Purty blue enamel mugs wi’ li’l pitchers on ‘em, of like raccoons an’ squirrels an’ sechlike. They never done seen anythin’ so fancy in their whole lives! ‘He’p y’se’f, boys,’ said Hiram and they got stuck in there, puttin’ in six spoons a sugar an’ then cream, and man! thet cawfee tasted good. They din’ talk much, cus she done brung out dunkin’ biscuits an’ they wus mighty tasty, but when they finished, they sat back and sighed, real contented like.
‘So whut you boys bin up to?’ asked Hiram. Now thet he din’ see them so much, he wunted t’ know whut wus goin’ down in the holler.
‘We-e-eell’, said Abner, real slow like, ‘Y’know we like t’ fish down there in th’ crick, where there’s plenny a shade, an’ the fish bite enuff t’ give us some food t’ eat, an' when they don’, it goes us time t’ thank and jaw ‘bout different thangs.’
‘Yeah?’ said Hiram, knowin’ there wus some story comin’ an’ shore enuff there wus. Abner, he put down his mug an’ set back in thet there chair, so he could tell his story.
‘I done tol’ ya Hank’s got hisse’f airs an’ graces sencet he moved over yonder on th’ other side a th’ gap?’ Hiram nodded; he remembered. ‘Well now, he’ got hisse’f this thang called trout fishin', where you gotta climb inta th’ crick an’ walk aroun’ in it, so’ you kin catch yore fish.’ He shooken his haid. ‘Dumbest thang I ever heerd of, I kin tell you. But Hank tryin’ t’ be neighbourly, he invited us t’ go fishin’ with him, so we wen’ along, and you won’ b’lieve this! He put hisse’f on thesyere big rubber pants, called ‘em waders. So’s he could walk in th’ water ‘thout gittin’ wet.’
‘Me an’ Buford here, we ain’t no sissies, so we clumb inta thet there water with our dungarees. Wus real pleasant like, it bein’ so hot an’ all.’ Buford, he nodded an chewed on his dunkin’ biscuit, not sayin’ much. ‘But you won’ b’lieve whut Hank did! He ketched hisse’f a fish, real purty like, he called it a rainbow trout, then he tooken the hook outen its mouth an’ threw it back in th’ water!’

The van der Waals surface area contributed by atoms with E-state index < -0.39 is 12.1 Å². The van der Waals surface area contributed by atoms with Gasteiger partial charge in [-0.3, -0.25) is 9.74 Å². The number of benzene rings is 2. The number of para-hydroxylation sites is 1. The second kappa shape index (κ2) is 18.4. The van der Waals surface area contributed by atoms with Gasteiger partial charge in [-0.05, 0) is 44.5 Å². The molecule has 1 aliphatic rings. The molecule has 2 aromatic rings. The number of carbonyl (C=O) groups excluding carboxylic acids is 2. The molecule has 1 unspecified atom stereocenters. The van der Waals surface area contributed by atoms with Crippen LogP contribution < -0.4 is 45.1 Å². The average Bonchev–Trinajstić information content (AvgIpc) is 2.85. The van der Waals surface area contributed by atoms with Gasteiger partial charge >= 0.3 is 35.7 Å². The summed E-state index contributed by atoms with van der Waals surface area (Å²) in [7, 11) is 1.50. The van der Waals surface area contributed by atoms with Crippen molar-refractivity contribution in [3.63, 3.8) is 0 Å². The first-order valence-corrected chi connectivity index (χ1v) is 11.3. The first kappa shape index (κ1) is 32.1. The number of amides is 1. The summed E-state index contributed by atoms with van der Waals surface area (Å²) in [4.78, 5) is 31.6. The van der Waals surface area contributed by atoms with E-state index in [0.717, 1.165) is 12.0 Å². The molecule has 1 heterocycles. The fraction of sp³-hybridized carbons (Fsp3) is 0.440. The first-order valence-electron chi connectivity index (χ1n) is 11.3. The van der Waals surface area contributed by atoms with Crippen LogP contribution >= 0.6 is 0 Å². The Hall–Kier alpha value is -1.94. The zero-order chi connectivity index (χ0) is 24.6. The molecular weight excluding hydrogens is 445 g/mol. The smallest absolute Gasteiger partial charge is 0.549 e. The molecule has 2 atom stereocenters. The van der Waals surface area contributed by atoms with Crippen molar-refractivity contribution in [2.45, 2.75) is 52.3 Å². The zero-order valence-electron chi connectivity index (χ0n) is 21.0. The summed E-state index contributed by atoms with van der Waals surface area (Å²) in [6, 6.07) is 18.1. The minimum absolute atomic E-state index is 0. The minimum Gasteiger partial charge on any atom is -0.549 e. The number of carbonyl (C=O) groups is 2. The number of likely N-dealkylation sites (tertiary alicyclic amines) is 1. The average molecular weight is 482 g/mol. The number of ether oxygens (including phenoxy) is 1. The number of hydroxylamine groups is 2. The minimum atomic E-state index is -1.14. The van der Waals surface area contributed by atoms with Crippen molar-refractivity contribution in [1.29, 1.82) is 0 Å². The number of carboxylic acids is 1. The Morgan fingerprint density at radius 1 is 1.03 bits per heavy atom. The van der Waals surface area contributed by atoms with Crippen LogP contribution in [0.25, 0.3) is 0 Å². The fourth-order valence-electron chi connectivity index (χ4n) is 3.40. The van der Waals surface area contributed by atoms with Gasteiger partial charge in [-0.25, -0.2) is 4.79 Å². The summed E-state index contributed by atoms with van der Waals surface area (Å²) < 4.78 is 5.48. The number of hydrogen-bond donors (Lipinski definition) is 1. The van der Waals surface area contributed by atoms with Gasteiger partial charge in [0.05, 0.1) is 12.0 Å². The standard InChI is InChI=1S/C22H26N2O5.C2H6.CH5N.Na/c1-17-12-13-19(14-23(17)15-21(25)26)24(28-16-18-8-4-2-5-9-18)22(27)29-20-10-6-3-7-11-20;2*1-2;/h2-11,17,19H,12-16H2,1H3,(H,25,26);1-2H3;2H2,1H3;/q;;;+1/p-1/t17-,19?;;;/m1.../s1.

‘Thet’s whut they call catch and release,’ said Hiram, whut knowed alla these thangs.
‘Whut in tarnation is the poin’ a ketchin’ a fish ifn y’all gonna th’ow it back? Cus thet there fish is mighty fine eatin’.’
‘It’s whut they do fer sport, Abner.’
Abner shooken his haid, ‘Jes’ don’seem right. Airs an’ graces, thet’s whut it is, but we sorted it out proper like. Buford wus waist deep in thet there crick, when he farted, an’ four a them trout come up fer air, so I grabbed ‘em with my net. Hank said it wusn’ right to do stuff like thet, but I done tol’ him whut we did with our fish wus our bizness, an’ he got all sulky like an’ wen’ off by hisse’f. I tried t’ git Buford t’ fart agin, but they wus on’y li’l ones, so we din’ ketch us no more trout, but nex’ time we go, Buford’s gonna fill up on beans. Thet way, we gonna make sure it’s gonna be a good one.’
Well, they sat there jawin’ a mite longer, then Abner an’ Buford got up an’ said their howdy do’s, and wen’ off home.
‘I wisht you wouldn’ tell ever’body thet there story, Abner. It makes me look real bad.’
Abner looked at him, plumb amazed. ‘Make you look bad?! You crazy? How many folks y’know got a talent like thet?’ He shooken his haid. ‘No Buford, y’all oughta be proud a yorese’f wi’ thet there talent. Y’all could have as many fish as you wan’, jes’ any ol’ time.’
Buford, he smiled thet big goofy grin a his’n. ‘Ya really thank so, Abner?’
Abner, he nodded his haid real hard. ‘I don’ thank so, Buford, I kow thet fer a fact!’